Is military’s decision to make three major Nigerian languages compulsory justified?
Is military’s decision to make three major Nigerian languages compulsory justified?

Vox Pop

I imagine that the army being a pan-Nigerian military institution is desirous of having its officers equipped with language to deal with the exigencies of their operations including far-flung postings to areas different from their areas of birth. From that perspective, we could begin to rationalise the wisdom of that directive. However, in a heterogeneous country such as ours, we must constantly be conscious of the constitutive components of our nation state. This is where our identities in languages do not consist only in the three languages. This directive is already enforcing Sections 55 of the 1999 Constitution which allows the business of the legislature to be conducted in any of the three languages. You see that even our constitution, which is supposed to be the barometer of our oneness, leaves the possibility of languages inclusion to just the three main languages.

In my state, you have eight different distinct languages. I conclude by saying that those languages that are not included in the military will feel genuinely, constitutionally and legitimately aggrieved. Section 42 of the Constitution talks about our rights as Nigerians. We should not be discriminated against by anyone or institution.

CDHR laments poor state of health facilities, berates Buhari for approving foreign medical trip for Ekwueme
CDHR laments poor state of health facilities, berates Buhari for approving foreign medical trip for Ekwueme

The Committee for the Defence of Human Rights (CDHR) has expressed deep concern over the poor state of health facilities in the country, leading to avoidable deaths of vulnerable Nigerian. The Rights group also lampooned President Muhammadu Buhari for approving foreign medical trip for former Vice President, Dr. Alex Ekwueme.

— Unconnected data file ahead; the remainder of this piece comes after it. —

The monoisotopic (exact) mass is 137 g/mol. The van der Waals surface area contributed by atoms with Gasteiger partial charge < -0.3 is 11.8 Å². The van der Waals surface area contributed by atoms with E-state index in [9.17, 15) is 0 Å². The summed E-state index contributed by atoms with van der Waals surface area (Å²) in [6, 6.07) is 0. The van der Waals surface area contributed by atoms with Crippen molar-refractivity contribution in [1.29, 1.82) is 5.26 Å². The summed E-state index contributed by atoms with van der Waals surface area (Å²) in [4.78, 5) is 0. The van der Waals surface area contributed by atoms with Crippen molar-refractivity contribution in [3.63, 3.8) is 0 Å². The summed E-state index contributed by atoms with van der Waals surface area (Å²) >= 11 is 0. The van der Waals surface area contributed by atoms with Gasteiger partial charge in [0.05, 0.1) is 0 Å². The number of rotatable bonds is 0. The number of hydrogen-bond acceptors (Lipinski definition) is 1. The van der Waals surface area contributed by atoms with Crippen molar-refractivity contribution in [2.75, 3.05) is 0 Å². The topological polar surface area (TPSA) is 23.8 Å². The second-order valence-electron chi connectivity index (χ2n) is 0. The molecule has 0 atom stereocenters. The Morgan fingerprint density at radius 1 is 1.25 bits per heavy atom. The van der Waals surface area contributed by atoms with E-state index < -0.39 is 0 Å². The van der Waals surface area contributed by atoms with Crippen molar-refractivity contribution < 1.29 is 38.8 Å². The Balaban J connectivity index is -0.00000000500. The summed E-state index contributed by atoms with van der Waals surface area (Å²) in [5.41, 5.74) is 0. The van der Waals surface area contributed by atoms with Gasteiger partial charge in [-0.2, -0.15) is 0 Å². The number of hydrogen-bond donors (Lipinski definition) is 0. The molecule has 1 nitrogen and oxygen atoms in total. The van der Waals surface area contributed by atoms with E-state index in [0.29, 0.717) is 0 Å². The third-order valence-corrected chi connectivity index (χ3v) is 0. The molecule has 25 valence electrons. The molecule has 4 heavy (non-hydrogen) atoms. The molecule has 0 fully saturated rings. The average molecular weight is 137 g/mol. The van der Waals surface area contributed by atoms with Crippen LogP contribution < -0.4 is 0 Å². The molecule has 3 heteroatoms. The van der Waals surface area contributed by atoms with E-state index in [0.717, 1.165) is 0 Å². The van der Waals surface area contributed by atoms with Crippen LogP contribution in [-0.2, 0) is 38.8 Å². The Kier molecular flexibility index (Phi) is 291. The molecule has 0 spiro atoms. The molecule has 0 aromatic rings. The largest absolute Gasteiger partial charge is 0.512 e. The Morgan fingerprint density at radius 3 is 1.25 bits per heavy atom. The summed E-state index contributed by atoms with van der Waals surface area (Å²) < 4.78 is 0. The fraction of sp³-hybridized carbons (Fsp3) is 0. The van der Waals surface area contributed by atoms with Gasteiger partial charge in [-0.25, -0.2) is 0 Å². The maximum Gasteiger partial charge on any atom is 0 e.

The group accused the Federal Government of gross violation of the constitutional right to life of Nigerians due to the poor state of health infrastructure in the country, which is responsible for the avoidable deaths of millions of citizens, especially the low and middle class, the children and other vulnerable Nigerians. CDHR stated that the concept of right to life arises in and relates to issues of functional health institutions and efficient healthcare. 

 

The foremost human rights organisation condemned the action of the President and the Federal Government in neglecting the nation’s health institutions and infrastructure in preference for foreign medical trips by the political class. The Organisation calls for the resignation of the Minister for Health, Professor Isaac Adewole.

 

In a statement by its National Executive Committee, signed by the National Publicity Secretary, Comrade (Barr) Henry Peter Ekine, CDHR decried the approval by the President that Ekwueme be taken abroad for medical treatment.

 

The group further pointed out that “the many trips by the political class, including the President and now former Vice President for medical treatment abroad is a clear demonstration that the Federal Government has no interest in the development of the health sector.

 

The statement also observed that while the political class could easily access and fund medical care abroad, most times with state funds, the low and middle class are usually left to their fate and their inability to fund foreign medical care; thus the rising level of avoidable deaths of vulnerable Nigerians, especially in the rural areas.

 

“Many Nigerians have died of simple health conditions that could have been avoided. In view of the foregoing, the National Executive Committee, under the leadership of the President, Comrade (Barr) Malachy Ugwummadu, called for a declaration of a state of emergency in the health sector.

 

“It will be recalled that only recently, the unions in the health sector, including the Joint Health Sector Union (JOHESU) embarked on strike, only a few days after the National Association of Resident Doctors called off its ten days national industrial action. Resident Doctors, embarked on national and in some cases, local strikes for various reasons. Such strikes have become almost regular in the health sector. Also recently, the State House Clinic was reported to lack basic requirements for efficient service delivery.”

 

Source News Express

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